These favorable demographic trends are the reason why Omega expects to increase adjusted FFO by 10% in 2016. This growth will help secure the company’s massive dividend payout.
Investors should tread carefully with stocks offering ~8% dividend yields.
The most important question to ask is whether the dividend payout is sustainable.
High dividend yields are enticing. But those yields can vanish if the underlying fundamentals don’t support the hefty payouts. Dividend cuts result in lower dividend income. They are also usually accompanied by a severe drop in the share price.
Fortunately, Omega appears to have a sustainable dividend payout. It generates more cash flow than it needs to pay the dividend, and has a satisfactory coverage ratio.
Omega’s current annualized dividend payout is $2.44 per share. At the same time, management expects adjusted FFO to be between $3.38-$3.39 per share for 2016.
The dividend represents 72% of 2016 adjusted FFO. This is a sustainable payout ratio.
The major risk for REITs right now is interest rates. The Federal Reserve recently hiked interest rates, and could raise rates three times in 2017.
Higher interest rates can be a detriment to REITs because rising interest rates increase the cost of capital.
Omega is conservatively capitalized, so it should be able to withstand higher interest rates. With that said, higher rates will likely lead to slower growth.
Source: 2016 Investor Presentation, page 24
Omega has no long-term debt maturities until 2024. It has wisely taken steps to lock in the low interest rates by securing debt financing now.
Valuation & Expected Total Returns
Despite its strong underlying growth rates, Omega has not seen its share price appreciate much over the past year.
The positive from this is that the stock is cheap. This makes Omega a compelling value opportunity, in addition to its attractive income potential.
For example, in the past four quarters, Omega earned $3.25 per share of adjusted FFO. Based on its recent share price, the stock trades for a price-to-FFO ratio of 10.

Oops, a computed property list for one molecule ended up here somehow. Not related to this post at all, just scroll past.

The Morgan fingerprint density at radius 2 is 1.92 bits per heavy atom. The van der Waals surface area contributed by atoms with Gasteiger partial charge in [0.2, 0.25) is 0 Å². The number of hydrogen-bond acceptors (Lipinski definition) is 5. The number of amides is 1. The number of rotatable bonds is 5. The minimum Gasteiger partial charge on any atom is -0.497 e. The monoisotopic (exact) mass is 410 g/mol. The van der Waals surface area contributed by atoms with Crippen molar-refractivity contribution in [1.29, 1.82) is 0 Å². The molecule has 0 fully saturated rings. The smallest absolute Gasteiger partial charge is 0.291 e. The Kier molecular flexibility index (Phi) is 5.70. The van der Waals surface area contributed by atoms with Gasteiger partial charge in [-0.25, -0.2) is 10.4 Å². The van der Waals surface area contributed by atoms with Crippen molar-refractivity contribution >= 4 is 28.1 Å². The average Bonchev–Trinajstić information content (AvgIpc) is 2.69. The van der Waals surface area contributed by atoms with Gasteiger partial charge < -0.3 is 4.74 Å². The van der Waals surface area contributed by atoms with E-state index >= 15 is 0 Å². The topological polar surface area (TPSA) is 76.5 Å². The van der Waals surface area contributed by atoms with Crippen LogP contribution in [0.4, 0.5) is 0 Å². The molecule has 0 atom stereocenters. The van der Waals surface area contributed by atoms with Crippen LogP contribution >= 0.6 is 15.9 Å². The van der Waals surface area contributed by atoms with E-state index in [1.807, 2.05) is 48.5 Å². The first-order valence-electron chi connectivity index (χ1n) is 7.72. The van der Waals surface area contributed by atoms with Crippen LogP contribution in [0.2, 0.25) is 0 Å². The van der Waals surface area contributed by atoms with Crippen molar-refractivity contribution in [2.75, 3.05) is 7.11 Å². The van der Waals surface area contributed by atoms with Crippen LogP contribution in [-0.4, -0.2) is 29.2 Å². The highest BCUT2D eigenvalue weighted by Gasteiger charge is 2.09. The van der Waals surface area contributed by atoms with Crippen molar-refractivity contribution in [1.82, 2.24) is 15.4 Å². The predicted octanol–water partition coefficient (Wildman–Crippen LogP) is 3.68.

Price-to-FFO can be used as an equivalent to a price-to-earnings ratio.
Omega stock is curiously cheap, since it has a high-quality business model. One reason for the stock’s cheapness is investor sentiment surrounding REITs has soured in recent months. The decline in sentiment is due to rising interest rates.
But this is what makes Omega such an attractive stock. Investors could see the company’s valuation multiple rise in 2017 as interest rate-related fears ease.
And, future returns will be supplemented by FFO growth and the dividend. A breakdown of expected returns could be as follows:
- 4%-6% FFO growth
- ~8% dividend yield
Investors can expect double-digit returns in the range of 12%-14% per year. These returns factor in relatively conservative FFO growth. The dividend will make up a significant portion of total returns.
Investing in stocks with ~8% dividend yields can be a risky proposition. The last thing investors want to do is buy a high-yielding stock just before it cuts its dividend.
Fortunately, Omega can support its hefty dividend with the cash flow generated by the business. It already generates more FFO than it needs to pay its dividend.
Going forward, its growth prospects should justify continued dividend growth for this Dividend Achiever.